This time last year I remember driving along a darkened Fosse Way on the Friday night before my July herb workshop during torrential rain wondering if I would make it through deep pools of water threatening to flood the entire road. I remember feelings of frustration and despair because my father was unable to mow down to the Sanctuary. The constant rain made it impossible to cut the fields for hay, so grass was sodden and almost impenetrable.
It was with a sense of déjà vu I travelled along the same road on the same evening of the year with rain again beating against the windscreen in torrents. This time it was Chris who was prevented by weather from doing any tidying up in the Sanctuary. I anticipated finding a total wilderness as I traipsed down the just discernable path with water coating my boots and overtrousers. Despite the damp and cold, my journey was accompanied by dancing butterflies seeking nectar from waterlogged red clover and bright yellow ladies bedstraw blooms beside the path.
As I opened the Sanctuary gate, I was met by a glorious surprise. A huge mass of lilac and white goats rue flowers were waiting for me by the summerhouse veranda, towering over the stately white plumes of the comfrey. Bumblebees were diving inside the flowers at their usual languid pace as if the previous downpour had never happened.
Inside the summerhouse it was still comfortably warm. I was able to gather up all the dried herbs into paper bags – elderflower, red clover, apothecary’s rose petals and lemon balm. I didn’t have time to take the leaves off the lemon balm just then. Gillian kindly completed the task for me during the workshop the following day.
Although the light was poor, I tried to take photos of all the beautiful flowers – motherwort’s pink, scullcap’s blue, calendula’s orange, valerian and heliotrope’s pink-tinged white, the huge canopy of yellow from dyer’s greenweed, even the deep crimson of the apothecary’s rose. Unfortunately, the flash washed out much of the colours, making the photos unusable.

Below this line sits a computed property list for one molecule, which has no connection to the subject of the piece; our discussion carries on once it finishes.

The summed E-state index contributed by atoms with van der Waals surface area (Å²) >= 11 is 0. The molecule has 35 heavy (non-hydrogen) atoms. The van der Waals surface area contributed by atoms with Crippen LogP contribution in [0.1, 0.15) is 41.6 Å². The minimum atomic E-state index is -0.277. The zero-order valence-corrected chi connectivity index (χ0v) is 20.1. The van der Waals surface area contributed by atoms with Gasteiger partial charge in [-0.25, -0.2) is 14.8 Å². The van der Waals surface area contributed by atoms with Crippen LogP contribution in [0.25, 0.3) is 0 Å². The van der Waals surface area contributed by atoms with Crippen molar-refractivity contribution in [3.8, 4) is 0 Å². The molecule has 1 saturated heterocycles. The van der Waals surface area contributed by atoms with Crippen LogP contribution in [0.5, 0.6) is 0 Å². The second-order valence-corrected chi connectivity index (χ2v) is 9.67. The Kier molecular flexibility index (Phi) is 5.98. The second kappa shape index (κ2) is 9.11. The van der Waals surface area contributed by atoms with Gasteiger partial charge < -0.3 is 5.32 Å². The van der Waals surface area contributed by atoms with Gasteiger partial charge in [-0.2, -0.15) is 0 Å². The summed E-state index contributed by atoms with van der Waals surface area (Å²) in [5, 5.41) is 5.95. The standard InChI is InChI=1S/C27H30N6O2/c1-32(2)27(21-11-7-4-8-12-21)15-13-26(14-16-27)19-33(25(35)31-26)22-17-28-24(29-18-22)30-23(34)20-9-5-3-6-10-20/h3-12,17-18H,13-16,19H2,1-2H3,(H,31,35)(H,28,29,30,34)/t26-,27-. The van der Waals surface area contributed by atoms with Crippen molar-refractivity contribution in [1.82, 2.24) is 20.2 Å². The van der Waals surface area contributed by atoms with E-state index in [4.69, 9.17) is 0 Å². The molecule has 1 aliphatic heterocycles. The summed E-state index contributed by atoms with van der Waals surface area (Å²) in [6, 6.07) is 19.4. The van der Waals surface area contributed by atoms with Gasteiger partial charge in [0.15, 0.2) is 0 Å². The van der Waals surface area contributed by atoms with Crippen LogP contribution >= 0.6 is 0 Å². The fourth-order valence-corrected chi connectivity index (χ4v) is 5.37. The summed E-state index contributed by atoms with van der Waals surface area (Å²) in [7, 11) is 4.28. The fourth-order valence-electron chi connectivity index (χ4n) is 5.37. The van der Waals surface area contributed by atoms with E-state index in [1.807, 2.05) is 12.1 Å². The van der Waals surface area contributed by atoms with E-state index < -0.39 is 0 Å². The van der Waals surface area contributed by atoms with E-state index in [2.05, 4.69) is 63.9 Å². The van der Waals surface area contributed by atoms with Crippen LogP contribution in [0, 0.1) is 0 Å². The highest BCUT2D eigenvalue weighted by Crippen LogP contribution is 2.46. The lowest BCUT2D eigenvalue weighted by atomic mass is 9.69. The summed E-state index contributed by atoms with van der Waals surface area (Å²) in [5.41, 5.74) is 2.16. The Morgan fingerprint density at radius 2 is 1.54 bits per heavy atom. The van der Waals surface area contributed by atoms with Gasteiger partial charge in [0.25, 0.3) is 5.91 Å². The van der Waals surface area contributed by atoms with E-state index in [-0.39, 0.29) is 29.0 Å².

It was still a wonderful experience to be down in the heart of the Sanctuary as the rain fell gently. I took shelter under the trees, searching around the edge of the pond for the small spotted orchid. I only found two blooms but know there must be more hiding. There was little sign of the meadowsweet either. I could see the leaves and the deep red stems, but there was no sign of flowers. Maybe they are late blooming because of the shade from the overhanging branches or maybe something has eaten the flower stalks!
Saturday morning dawned bright and sunny – such a contrast from the previous day! The workshop was great fun. I even managed to pick a basketful of young nettles before they were trampled on. I was hoping to repeat the harvest on Sunday morning since the new steps were totally covered by young nettles, but I was too tired after harvesting everything else. It’s still good to know I have some young nettles drying for the winter.
On Sunday morning, I knew I had about two and a half hours to harvest everything I needed. I cut the flowering stems of the broadleaved thyme growing in the bungalow garden before I left to go down to the Sanctuary. Rock rose grows intertwined with the thyme, so I picked the yellow flowers as well, leaving them to dry on newspaper after the sun had dried the initial dampness.
I began my harvest by taking photographs to show what the plants looked like in all their glory. This time it was the brightness of full sunlight which made exposure difficult.
Skullcap was the first abundant plant I came across. I divided the harvest in half, leaving some to dry and the rest to take home and tincture. I wanted to make lots of motherwort vinegar this year since I’ve used up the one bottle I made last year, so I gathered great armfuls of the tall stems, taking care not to scratch my bare arms on the stiff flower prickles.